Art works, ontology of

DOI: 10.4324/9780415249126-M012-1
Version: v1,  Published online: 1998
Retrieved May 22, 2024, from

4. Autographic and allographic

In the previous section we focused on the question, ‘Under what conditions is this work identical with that one?’ We now turn to a different but related question: ‘What makes an object an instance of this work rather than of that one?’ The canvas painted by Leonardo is a genuine instance of The Madonna of the Rocks; it is also an authentic instance deriving from the hand of the artist, and those who think painting a singular art say that, for that reason, it is the only instance. The prints pulled from Rembrandt’s plate by the artist himself (or authorized by him) are genuine instances of the etching Tobit Blind; they are also authentic instances. Are they the only instances? Those who think the artist’s canvas is the only instance of a painting will presumably say yes, on the grounds that printmaking is like painting in that only authentic items are instances of the work. In line with this idea, Goodman classifies paintings, sculptures, prints and moulded figures as ‘autographic’. Something is an instance of an autographic work only if it has a certain history of production; these arts are all autographic, then, because to be an instance of a work in any of these forms, the thing in question must issue from the hand of the artist, or by their instructions. Autographic arts can be singular, as with painting, or multiple, as with prints.

What, on the other hand, makes something an instance of the novel Emma? For Goodman, the criterion is that it should have the same spelling as Austen’s autograph; in this and like cases we identify objects as instances of particular works by their structural features and not in terms of their histories of production. A typing monkey could produce something which is, in Goodman’s sense, an instance of Emma, and a monkey with the luck to strike the right piano keys will produce a performance of the Hammerklavier sonata. Novels, poems, plays and musical works are all ‘allographic’ because of the irrelevance of history to the identification of work-instances. Allographic works are all multiple.

If we accept the argument of §1 according to which authentic instances of paintings, sculptures, prints and moulded figures have no privileged status, we shall deny Goodman’s claim that, for works of these kinds, the only instances are the authentic ones. We shall say that indiscernible copies of authentic instances are also instances. Still, we would remain broadly in agreement with Goodman, for the condition of being a copy of an authentic instance is one that appeals to history of production, and so these arts remain autographic. A more radical disagreement with Goodman emerges when we consider the contextualist’s argument of §3 which claims that literary and musical works need to be identified historically. If that argument is right, and two distinct novels or sonatas could have the same structure, then, before we can know whether this performance is a performance of B or of J, we need to know whether the performers’ knowledge of the score is traceable through a causal chain back to B’s act of scoring or to J’s. That way, being an instance of a literary or musical work is partly a matter of history of production, and so all works are to be categorized as autographic. Something which looks exactly like Leonardo’s Madonna of the Rocks might not be an instance of that work because it is copied from another, independently produced, canvas of identical appearance. And this bundle of pages is a copy of Emma rather than of the same-spelled but independently produced Schemma because it derives causally from Austen’s act of composition and not from that of her lesser-known rival Schmausten. We now have a uniform theory of identity conditions for art works of all the kinds considered here.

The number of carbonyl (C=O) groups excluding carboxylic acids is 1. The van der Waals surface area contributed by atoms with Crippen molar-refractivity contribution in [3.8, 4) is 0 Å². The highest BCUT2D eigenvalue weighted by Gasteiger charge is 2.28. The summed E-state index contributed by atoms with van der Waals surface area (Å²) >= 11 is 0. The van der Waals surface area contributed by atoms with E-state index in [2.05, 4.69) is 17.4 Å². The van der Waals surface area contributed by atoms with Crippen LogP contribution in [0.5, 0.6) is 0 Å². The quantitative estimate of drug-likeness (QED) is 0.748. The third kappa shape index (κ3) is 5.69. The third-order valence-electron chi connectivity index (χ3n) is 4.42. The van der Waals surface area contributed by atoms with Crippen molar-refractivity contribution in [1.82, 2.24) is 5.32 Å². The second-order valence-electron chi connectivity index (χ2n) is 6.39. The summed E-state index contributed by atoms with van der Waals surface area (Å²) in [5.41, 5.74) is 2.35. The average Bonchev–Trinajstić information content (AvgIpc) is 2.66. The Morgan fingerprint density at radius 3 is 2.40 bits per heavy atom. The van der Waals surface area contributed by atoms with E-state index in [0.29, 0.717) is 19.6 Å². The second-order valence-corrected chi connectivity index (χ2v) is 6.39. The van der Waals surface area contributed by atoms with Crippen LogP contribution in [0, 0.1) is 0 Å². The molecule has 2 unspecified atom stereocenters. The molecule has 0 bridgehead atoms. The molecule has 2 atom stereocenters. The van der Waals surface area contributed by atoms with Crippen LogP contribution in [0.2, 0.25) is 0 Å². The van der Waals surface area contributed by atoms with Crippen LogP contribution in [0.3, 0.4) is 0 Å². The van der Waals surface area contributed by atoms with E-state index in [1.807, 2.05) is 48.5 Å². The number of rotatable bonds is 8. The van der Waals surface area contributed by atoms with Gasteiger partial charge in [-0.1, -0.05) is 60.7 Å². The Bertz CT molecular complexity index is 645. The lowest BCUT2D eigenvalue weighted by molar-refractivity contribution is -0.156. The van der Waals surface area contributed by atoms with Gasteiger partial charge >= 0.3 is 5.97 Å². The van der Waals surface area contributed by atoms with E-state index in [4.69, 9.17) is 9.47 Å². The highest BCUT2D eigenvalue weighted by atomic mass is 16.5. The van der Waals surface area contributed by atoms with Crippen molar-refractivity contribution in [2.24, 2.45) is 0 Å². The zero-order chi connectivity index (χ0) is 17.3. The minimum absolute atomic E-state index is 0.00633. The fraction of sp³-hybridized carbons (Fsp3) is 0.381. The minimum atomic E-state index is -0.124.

Citing this article:
Currie, Gregory. Autographic and allographic. Art works, ontology of, 1998, doi:10.4324/9780415249126-M012-1. Routledge Encyclopedia of Philosophy, Taylor and Francis,
Copyright © 1998-2024 Routledge.

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